They'r mounted high, contemn the humble - the noble men, the rich and men of hie degree,

play

Of trap or foot-ball on a holiday Least they with common people should

In Finesbury-fieldes. No, 'tis their brave not seeme so mad to bee,

intent, came abroad in “wagons finely framed Wisely t' advise the king and parliament. before" drawn by “a lustie horse and wift of pace,” having trappings on him

But this is not the place to notice their from head to foot, about whose neck,

manners further. The successors to their -- and every place before,

name are of another generation, they have A hundred gingling belles do hang,

been better educated, live in better times,

and having better masters will make better to make his courage more,

men. The apprentices whose situation and their wives and children being seated

is to be viewed with anxiety, are the outin these “wagons,” they

door apprentices of poor persons, who behinde themselves do stande can scarcely find homes, or who being orWell armide with whips, and holding faste phans, leave the factories or work-rooms the bridle in their hande.

of their masters, at night, to go where Thus laden and equipped

they can, and do what they please, withWith all their force throughout the streetes

out paternal care, or being the creatures and market place they ron,

of any one's solicitude, and are yet exAs if some whirlwinde mad, or tempest

pected to be, or become good members of great from skies should come society

PANCAKES.

is supposed to have had its origin in the A MS. in the British Museum quoted days of chivalry ; when an Italian is by Brand states, that in 1560, it was a reported to have come into this part of custom at Eton school on Shrove Tues- the country challenging all the parishes, day for the cook to fasten a pancake to a under a certain penalty in case of declincrow upon the school door; and as crows ing his challenge. All the parishes deusually hatch at this season, the cawing clined this challenge except Scone, which of the young ones for their parent, beat the foreigner, and in commemoration heightened this heartless sport. From a of this gallant action the game was insti. question by Antiquarius, in the “Gentle- tuted. Whilst the custom continued, man's Magazine," 1790, it appears that it every man in the parish, the gentry not is a custom on Shrove Tuesday at West- excepted, was obliged to turn out and minster school for the under clerk of the support the side to which he belonged, college, preceded by the beadle and the and the person who neglected to do his other officers, to throw a large pancake part on that occasion was tined; but the over the bar which divides the upper custom being attended with certain inconfrom the lower school. Brand mentions veniences, was abolished a few years bea similar custom at Eton school. Mr. fore Sir Frederick wrote. He further Fosbroke is decisive in the opinion that mentions that on Shrove Tuesday there is pancakes on Shrove Tuesday were taken a standing match at foot-ball in the parish from the heathen Fornacalia, celebrated of Inverness, county of Mid Lothian, beon the 18th of February, in memory of tween the married and unmarried women, making bread, before ovens were invented. and he states as a remarkable fact that the by the goddess Fornax.

married women are always successful.

FOOT-BALL.

Crowdie is mentioned by sir F. M. This was, and remains, a game on Eden, (“ State of the Poor,'') as a never Shrove Tuesday, in various parts of Eng- failing dinner on Shrove Tuesday, with all land.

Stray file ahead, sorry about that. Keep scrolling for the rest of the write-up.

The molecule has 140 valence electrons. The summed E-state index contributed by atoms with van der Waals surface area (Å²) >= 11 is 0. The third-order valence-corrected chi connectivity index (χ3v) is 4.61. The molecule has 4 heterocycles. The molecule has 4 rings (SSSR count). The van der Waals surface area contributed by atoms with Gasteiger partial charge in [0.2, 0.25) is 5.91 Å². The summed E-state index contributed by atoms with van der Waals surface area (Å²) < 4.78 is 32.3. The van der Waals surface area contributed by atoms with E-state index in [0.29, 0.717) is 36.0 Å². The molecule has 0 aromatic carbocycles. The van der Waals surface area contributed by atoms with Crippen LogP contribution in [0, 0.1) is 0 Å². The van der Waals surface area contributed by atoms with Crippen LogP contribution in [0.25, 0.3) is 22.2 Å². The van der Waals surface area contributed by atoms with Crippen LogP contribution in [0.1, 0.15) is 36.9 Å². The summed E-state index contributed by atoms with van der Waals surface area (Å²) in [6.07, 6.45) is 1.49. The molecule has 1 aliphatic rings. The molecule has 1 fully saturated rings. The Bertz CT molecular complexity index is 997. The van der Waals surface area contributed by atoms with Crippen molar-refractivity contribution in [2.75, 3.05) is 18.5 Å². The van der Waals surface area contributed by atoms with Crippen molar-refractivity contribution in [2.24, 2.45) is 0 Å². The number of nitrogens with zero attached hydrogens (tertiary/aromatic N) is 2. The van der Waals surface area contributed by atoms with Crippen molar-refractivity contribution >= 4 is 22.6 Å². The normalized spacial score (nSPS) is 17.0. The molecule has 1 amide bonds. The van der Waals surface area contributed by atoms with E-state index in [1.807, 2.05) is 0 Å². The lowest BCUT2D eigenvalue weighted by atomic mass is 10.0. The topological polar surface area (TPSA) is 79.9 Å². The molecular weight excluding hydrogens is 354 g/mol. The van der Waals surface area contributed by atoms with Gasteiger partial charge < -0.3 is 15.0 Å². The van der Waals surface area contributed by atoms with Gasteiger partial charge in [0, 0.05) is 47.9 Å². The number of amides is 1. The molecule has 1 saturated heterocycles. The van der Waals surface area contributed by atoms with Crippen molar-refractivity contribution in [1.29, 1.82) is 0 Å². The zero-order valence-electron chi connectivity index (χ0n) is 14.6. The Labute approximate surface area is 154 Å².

ranks of people in Scotland, as pancakes Sir Frederick Morton Eden in the are in England ; and that a ring is put into “Statistical account of Scotland,” says that the basin or porringer of the unmarried at the parish of Scone, county of Perth, folks, to the muder of which, by fair means, every year on Shrove Tuesday the bache- it was an omen of marriage before the rest lors and married men drew themselves up of the eaters. This practice on Fasten's at the cross of Scone, on opposite sides ; à Eve, is described in Mr. Stewart's “ Poball was then thrown up, and they played pular Superstitions of the Highlands," from two o'clock till sun-set. The game with little difference; only that the ring was this: he who at any time got the ball instead of being in “ crowdie" is in into his hands, run with it till overtaken “brose," made of the “bree of a good fat by one of the opposite party; and then, if iigget of beef or mutton." This with he could shake himself loose from those on plenty of other good cheer being desthe opposite side who seized him, he run on; patched, the Bannich Junit, or “sauty if not, he threw the ball from him, unless bannocks" are brought out. They are it was wrested from him by the other made of eggs and meal mixed with salt party, but no person was allowed to kick to make them“ sauty,” and being baked it. The object of the married men was to or toasted on the gridiron," are regarded by hang it, that is, to put it three times into old and young as a most delicious treat." a small hole in the moor, which was the They have a “charm" in them which endool or limit on the one hand : that of ables the highlander to “spell" out his the bachelors was to drown it, or dip it future wife: this consists of some article three times in a deep place in the river, being intermixed in the meal-dough, and the limit on the other : the party who he to whom falls the “gauty bannock" could effect either of these objects won which contains it, is sure if not already the game; if neither won, the ball was married to be married before the next cut into equal parts at sun-set. In the anniversary. Then the Bannich Brauder, course of the play there was usually some or “ dreaming bannocks” find a place. violence between the parties ; but it is They contain “a little of that substance a proverb in this part of the country that which chimney-sweeps call so ot." In "All is fair at the ball of Scone." Sir baking them “ the baker must be as mute Frederick goes on to say, that this custom as a stone-one word would destroy the whole concem." Each person has one, neva, being at Rome on Ash Wednesday, slips off quietly to bed, lays his head on he fell at the feet of pope Boniface VIII., his bannoek, and expects to see his sweet- who blessed and gave out the ashes on heart in his sleep.